Huarong Denies Media Report of CEFC China Equity Investment
China Huarong Asset Management Co. denied a media report that it bought a 36.2% equity stake in a unit of embattled conglomerate CEFC China Energy, saying the transaction was instead part of a debt-to-equity swap deal.
The Beijing News reported on Friday that business records show that China Huarong, the country’s largest distressed-debt manager, invested in CEFC China’s Hainan unit, which then reported an increase in its registered capital.
But an employee at China Huarong’s office of board of directors, told Caixin that China Huarong “didn’t really buy any stake in CEFC China.”
CEFC China is one of the company’s “clients for debt-to-equity swap,” said the employee. Debt-to-equity swap is a debt restructure program encouraged by the central government to help relieve corporate debts. In practice, debt-to-equity swap deals often set buyback agreements to protect the creditors’ interest, making it a de facto loan rather than an equity investment.
“It is just a normal debt-to-equity business without anything else,” said the Huarong staff. “We don’t agree with the (media) report,” he said.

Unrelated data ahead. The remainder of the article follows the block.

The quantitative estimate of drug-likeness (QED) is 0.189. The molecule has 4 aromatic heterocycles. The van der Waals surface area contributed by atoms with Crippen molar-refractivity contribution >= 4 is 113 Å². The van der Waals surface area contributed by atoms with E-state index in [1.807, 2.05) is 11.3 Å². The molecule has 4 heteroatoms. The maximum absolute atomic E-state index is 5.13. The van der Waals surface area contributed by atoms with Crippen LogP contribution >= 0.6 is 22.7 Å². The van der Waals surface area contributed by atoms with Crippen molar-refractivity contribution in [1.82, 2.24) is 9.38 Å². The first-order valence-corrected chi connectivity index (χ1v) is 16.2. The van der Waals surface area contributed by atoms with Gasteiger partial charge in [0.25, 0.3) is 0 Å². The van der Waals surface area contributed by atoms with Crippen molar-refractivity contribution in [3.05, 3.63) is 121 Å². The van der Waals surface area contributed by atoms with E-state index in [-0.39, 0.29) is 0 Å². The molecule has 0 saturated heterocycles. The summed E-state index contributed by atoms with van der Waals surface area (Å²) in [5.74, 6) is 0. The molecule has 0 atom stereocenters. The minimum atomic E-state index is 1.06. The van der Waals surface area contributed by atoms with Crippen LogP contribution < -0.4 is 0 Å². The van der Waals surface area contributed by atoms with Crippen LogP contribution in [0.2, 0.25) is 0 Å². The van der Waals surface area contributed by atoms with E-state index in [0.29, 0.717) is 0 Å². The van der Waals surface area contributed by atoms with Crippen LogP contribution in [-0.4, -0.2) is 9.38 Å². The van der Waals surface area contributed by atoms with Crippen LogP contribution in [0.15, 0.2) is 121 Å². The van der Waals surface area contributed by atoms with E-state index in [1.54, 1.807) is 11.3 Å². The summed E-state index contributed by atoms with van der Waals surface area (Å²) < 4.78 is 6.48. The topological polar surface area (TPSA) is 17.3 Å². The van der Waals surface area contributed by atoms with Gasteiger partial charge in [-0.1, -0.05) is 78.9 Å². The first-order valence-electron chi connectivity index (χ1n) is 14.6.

Wang Lihua, China Huarong’s vice president overseeing the company’s daily operation, declined to comment, but said a statement will be issued for clarification.
Public business registration records showed that CEFC Hainan International Holdings Co., through which CEFC China is acquiring a $9.1 billion stake in Russia’s Rosneft, increased its registered capital in December and again in February. In that period, its registered capital grew from 16.3 billion yuan ($2.6 billion) to 25.8 billion yuan.
According to the February filing, Huarong Ruitong, a unit of China Huarong, holds a 36.2% stake in CEFC Hainan, while the remainder is owned by CEFC China’s main financing arm, the CEFC Shanghai International Group.
Huarong Ruitong was established in 2017 as the main vehicle of China Huarong to carry out debt-for-equity swap deals, according to the company. The company is responsible for fundraising, project selection, debt acquisition and equity management for Huarong’s debt-for-equity swap deals.
In less than a decade, CEFC China has rapidly grown from a local fuel trader into one of China’s largest oil conglomerates. The company, which amassed a large portfolio of assets in Europe, the Middle East, Central Asia and Africa, agreed in September to buy a 14% stake in Russia’s state-controlled oil major Rosneft.
Caixin reported last week that Ye Jianming, the founder and chairman of CEFC China, had been placed under investigation, sparking concerns about how the $9 billion Rosneft deal will move forward.
Two major domestic credit agencies have downgraded CEFC Shanghai International Group, citing concerns over the company’s debt burden and the investigation of Ye.
A statement issued by CEFC Shanghai showed that the company had debts totaling 127.9 billion yuan by the end of September, up 19.3% from a year ago. The company’s overall liability-to-asset ratio stood at 69.87%.
Contact reporter Han Wei (firstname.lastname@example.org)
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